Also available online:
Doc. call no.:  M-U 41662 O525c

Quitno, Yvette S.  Airborne Intelligence, Surveillance, and Reconnaissance (ISR) Interoperability.  Maxwell AFB, AL, Air Command and Staff College, 2003.  35 leaves.
Doc. call no.:  M-U 43122 Q8a

Raffetto, Mark.  Unmanned Aerial Vehicle Contributions to Intelligence, Surveillance, and Reconnaissance Missions for Expeditionary Operations.  Monterey, CA, Naval Postgraduate School, 2004.  74 p.
"This study analyzes the impact of unmanned aerial vehicle (UAV) capabilities on intelligence gathering missions for a Marine Expeditionary Brigade (MEB) commander in 2015. The Marine Corps Warfighting Lab (MCWL) is developing requirements for an intelligence, surveillance, and reconnaissance (ISR) UAV that supports rapid planning and decision making for multiple concurrent operations and facilitates maneuver and precision engagement. The acquisition of a 2008 Pioneer replacement also is underway at Marine Corps Systems Command (MARCORSYSCOM). However, the importance of various capabilities for this replacement UAV presently lacks quantitative analysis. Through modeling, agent-based simulation, and data mining, this study explores the validity of current requirements and provides insights into the importance of various UAV characteristics, such as airspeed, endurance, sweep width, and sensor capability. Each year, the Navy/Marine Corps conducts Fleet Battle Experiment Sea Viking in Southern California. The primary objective is Command and Control and ISR development. This study looks at UAV operations in the Sea Viking scenario provided by MCWL in the MANA agent-based modeling environment utilizing robust design, Latin hypercubes, data farming techniques, the Maui High Performance Computing Center, and the JMP Statistical Discovery Software package. The Sea Viking Experiment, the Marine Corps' largest annual experiment, provides a credible scenario for model development. The advantages of tactical routing, a 7 hour (or greater) on-station time, a minimum 4,500 meter sweep width, and a probability of classification of at least 0.4 are verified for the Sea Viking scenario. This analysis indicates that a UAV in this scenario does not need to travel in excess of 200 knots. The results have design consequences for MCWL's Sea Viking 20XX and provide key parameters for physics-based simulations such as COMBAT XXI.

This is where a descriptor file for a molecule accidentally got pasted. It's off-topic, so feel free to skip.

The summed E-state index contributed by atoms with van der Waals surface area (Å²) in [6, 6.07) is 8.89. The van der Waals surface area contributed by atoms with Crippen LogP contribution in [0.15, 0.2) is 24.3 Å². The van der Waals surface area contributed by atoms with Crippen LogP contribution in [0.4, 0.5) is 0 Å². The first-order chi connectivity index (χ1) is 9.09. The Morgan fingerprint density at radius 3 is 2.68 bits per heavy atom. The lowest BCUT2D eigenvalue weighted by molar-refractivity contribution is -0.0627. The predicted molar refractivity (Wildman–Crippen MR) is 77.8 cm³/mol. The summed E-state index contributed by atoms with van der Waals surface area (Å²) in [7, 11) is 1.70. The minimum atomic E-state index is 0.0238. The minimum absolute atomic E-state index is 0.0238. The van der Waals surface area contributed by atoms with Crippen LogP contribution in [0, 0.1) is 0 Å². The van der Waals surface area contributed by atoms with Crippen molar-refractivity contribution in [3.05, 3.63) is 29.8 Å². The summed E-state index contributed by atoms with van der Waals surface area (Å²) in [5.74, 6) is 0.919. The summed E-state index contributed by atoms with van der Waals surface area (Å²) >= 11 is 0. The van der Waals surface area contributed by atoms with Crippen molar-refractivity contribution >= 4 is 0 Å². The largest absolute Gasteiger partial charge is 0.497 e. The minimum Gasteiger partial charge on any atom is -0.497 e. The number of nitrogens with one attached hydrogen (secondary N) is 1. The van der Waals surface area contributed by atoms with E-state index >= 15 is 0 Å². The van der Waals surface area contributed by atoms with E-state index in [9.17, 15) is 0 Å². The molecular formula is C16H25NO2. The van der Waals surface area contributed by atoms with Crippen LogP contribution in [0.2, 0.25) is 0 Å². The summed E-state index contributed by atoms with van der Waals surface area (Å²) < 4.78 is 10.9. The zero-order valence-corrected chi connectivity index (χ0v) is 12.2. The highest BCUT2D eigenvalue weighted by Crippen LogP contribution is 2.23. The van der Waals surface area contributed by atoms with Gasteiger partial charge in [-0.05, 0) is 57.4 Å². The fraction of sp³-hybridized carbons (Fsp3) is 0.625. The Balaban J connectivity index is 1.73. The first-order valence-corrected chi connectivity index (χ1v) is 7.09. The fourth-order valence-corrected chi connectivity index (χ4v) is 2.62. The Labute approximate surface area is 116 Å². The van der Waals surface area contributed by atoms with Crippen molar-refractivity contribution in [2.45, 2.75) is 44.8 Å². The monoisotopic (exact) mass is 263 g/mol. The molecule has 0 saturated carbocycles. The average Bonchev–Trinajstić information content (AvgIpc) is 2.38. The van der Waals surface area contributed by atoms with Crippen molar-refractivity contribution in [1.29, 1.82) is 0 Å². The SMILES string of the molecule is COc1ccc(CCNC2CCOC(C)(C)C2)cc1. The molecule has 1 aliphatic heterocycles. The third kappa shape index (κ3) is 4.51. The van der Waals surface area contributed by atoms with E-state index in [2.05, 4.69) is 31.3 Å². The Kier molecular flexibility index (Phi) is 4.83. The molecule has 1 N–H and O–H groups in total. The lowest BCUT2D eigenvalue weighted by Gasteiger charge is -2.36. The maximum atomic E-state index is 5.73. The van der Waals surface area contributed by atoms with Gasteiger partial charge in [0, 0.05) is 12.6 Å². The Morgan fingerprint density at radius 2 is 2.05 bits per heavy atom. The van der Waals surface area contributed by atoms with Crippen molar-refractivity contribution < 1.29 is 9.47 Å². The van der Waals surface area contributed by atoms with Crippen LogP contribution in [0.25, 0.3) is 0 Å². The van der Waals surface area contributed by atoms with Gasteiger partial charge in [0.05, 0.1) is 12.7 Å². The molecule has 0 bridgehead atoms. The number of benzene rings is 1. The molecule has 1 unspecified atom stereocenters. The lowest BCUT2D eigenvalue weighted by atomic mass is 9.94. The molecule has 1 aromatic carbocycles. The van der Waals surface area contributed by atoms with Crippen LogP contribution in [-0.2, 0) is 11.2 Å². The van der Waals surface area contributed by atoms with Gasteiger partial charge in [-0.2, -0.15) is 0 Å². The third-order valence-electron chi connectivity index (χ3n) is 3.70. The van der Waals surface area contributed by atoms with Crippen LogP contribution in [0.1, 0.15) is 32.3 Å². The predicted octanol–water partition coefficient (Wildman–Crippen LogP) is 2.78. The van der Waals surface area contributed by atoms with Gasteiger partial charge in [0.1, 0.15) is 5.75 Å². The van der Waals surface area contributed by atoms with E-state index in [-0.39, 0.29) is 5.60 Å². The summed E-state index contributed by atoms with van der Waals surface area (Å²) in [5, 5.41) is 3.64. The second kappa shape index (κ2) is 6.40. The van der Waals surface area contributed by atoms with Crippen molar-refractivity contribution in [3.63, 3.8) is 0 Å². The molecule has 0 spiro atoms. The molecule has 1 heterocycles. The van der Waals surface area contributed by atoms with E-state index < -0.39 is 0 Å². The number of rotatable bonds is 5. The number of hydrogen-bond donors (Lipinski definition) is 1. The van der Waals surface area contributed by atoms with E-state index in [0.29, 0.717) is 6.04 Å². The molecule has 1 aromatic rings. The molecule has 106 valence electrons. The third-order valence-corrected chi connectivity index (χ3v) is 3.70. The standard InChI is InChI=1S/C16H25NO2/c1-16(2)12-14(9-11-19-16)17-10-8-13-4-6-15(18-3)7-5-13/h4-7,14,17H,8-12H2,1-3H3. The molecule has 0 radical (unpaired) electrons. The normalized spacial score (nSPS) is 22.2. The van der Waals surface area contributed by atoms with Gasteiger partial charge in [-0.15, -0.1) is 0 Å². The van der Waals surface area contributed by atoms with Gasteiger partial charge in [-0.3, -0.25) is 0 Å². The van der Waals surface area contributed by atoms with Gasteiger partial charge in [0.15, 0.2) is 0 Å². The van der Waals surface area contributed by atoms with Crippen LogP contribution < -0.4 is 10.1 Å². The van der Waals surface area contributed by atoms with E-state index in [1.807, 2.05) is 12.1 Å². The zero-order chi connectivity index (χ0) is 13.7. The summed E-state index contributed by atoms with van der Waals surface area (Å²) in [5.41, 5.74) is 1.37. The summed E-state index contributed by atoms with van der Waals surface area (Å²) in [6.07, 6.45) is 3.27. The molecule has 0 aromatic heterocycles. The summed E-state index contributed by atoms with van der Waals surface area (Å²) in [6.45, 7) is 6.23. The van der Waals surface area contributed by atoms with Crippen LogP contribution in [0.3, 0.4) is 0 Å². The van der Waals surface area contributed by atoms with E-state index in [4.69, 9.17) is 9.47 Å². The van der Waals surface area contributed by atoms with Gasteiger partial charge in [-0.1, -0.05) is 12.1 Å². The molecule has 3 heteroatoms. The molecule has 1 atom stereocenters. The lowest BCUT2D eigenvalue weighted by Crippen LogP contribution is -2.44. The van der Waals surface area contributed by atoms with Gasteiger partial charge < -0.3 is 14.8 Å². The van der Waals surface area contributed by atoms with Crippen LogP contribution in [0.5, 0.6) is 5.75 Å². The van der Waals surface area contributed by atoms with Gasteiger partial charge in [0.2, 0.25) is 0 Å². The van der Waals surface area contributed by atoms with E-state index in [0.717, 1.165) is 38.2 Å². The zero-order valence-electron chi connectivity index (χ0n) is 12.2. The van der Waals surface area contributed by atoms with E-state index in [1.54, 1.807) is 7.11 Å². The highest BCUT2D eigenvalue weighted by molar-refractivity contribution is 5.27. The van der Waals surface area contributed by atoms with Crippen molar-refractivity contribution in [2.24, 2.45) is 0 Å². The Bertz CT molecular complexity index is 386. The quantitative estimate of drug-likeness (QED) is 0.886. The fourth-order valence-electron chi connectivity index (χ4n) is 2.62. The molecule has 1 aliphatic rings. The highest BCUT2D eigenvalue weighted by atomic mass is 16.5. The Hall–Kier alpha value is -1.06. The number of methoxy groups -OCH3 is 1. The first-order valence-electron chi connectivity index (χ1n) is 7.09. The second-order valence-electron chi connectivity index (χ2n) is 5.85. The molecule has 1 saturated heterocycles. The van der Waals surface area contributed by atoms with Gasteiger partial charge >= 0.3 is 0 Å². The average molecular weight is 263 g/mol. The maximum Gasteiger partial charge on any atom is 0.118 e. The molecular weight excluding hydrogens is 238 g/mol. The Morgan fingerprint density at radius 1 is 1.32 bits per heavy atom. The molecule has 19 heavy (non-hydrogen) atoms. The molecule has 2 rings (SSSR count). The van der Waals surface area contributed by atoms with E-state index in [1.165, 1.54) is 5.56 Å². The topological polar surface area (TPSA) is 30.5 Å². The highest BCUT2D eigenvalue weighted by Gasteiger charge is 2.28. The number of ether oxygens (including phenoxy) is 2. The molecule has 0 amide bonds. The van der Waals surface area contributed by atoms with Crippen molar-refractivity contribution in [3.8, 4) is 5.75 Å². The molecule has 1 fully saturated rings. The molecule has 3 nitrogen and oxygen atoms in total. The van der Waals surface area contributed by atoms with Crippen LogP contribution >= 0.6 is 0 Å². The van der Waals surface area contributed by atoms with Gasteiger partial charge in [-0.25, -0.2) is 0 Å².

Also available online:
Doc. call no.:  M-U 42525 R137u